Margaret Lampe Kannenstine

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About Peggy

Peggy Kannenstine in Woodstock, Vermont, has been painting since she was a young child. Her interest in the subject started when she began taking children's art classes at the Art Institute of Chicago. Throughout the years, she honed her artistic skills. When she attended Washington University in St. Louis, she majored in fine arts. She graduated with a bachelor's degree in the subject from the institution's school of fine arts. After graduation, she studied at the Art Students League of New York.

Current & Past Positions

Ms. Kannenstine has held many positions on different boards. Currently, she is on the Board of The Center for Cartoon Studies in White River Junction, Vermont. In the past, she was the secretary of the National Assembly of State Arts Agencies' board of directors. Peggy also chaired the Vermont Arts Council twice.

In 2005, she was invited to participate in the White House's Mini-Conference on Creativity and Aging. She has even served on the Vermont Council on Culture and Innovation (VCCI), which studied policy issues of the creative economy for her state. Some of her other positions include:

• Past Board Member of the New England Foundation for the Arts
• Two-Time President of the Pentangle Arts Council

• Chair of the Board of Vermont Studio Center in Johnson, Vermont

A Word from Peggy

"For many years, I painted landscapes, still lifes, and musicians using acrylics. I have used linen, board, and paper for these paintings. My work has come from my deep sense of place and my love of the land and music. These pieces share a sense of abstraction and realism. In many ways, I could be considered an expressionist, as my work depicts the reality of my reactions to a place or a sound that drives the work towards abstraction. My work is always centered on the use of color to describe both place and feeling.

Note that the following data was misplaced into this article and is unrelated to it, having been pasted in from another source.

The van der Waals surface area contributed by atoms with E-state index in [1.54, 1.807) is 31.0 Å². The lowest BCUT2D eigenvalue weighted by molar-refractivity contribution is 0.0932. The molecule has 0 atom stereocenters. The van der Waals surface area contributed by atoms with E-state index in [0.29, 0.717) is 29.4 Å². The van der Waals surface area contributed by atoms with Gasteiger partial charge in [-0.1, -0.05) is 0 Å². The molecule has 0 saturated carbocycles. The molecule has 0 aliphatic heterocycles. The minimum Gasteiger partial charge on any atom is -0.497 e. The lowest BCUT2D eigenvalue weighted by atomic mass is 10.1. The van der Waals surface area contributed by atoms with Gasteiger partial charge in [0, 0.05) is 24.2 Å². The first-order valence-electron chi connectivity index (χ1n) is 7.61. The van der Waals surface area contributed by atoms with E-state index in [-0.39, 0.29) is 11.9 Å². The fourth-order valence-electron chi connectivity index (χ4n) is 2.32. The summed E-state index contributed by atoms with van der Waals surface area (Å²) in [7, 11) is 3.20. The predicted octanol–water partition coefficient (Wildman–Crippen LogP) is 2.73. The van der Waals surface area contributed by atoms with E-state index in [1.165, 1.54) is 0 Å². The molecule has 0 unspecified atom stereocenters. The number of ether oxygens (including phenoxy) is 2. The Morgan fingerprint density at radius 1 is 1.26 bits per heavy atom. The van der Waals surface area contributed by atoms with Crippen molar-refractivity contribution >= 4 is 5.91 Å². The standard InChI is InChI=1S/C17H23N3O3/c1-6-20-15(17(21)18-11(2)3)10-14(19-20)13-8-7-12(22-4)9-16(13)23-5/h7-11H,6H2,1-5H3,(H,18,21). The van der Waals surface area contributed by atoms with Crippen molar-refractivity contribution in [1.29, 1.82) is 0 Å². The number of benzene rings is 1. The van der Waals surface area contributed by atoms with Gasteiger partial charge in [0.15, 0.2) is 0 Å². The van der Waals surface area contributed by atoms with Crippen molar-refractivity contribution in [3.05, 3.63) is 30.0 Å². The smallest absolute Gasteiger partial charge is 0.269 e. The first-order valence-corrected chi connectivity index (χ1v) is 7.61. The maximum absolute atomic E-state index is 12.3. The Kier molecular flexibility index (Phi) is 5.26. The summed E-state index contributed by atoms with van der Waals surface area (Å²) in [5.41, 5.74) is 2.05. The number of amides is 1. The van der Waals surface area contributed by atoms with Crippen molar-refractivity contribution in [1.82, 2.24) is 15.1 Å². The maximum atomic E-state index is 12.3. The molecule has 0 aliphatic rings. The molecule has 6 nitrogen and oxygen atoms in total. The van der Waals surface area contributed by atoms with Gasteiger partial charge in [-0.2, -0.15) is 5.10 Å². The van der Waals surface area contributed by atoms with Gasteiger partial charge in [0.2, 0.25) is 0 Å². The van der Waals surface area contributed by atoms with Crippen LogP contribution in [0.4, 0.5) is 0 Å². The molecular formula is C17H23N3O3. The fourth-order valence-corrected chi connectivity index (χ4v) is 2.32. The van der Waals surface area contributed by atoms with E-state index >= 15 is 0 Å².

In the last few years, I added collage creation to my resume. Why did I turn to creating collages after many decades of painting and making monotypes?

A relative gave me some antique papers with garden designs on them, and suggested I do something with them. That was my first impetus to making collages. I found this process of exploration with paper and shapes different from using paint directly, and I became intrigued.

When I learned that the IRS taxed the estates of artists at the retail value of their unsold artwork, I became somewhat angry about this discrimination. I began tearing up old artwork that was done on paper. While doing so, I noticed some of the colors and shapes could be interesting, even as I was ripping them. So, collage it was and is! For me, it is yet another form of recycling, but this time, I'm using my own art. Now, most of the pieces that I make are done using a combination of paint, drawing, and collage."

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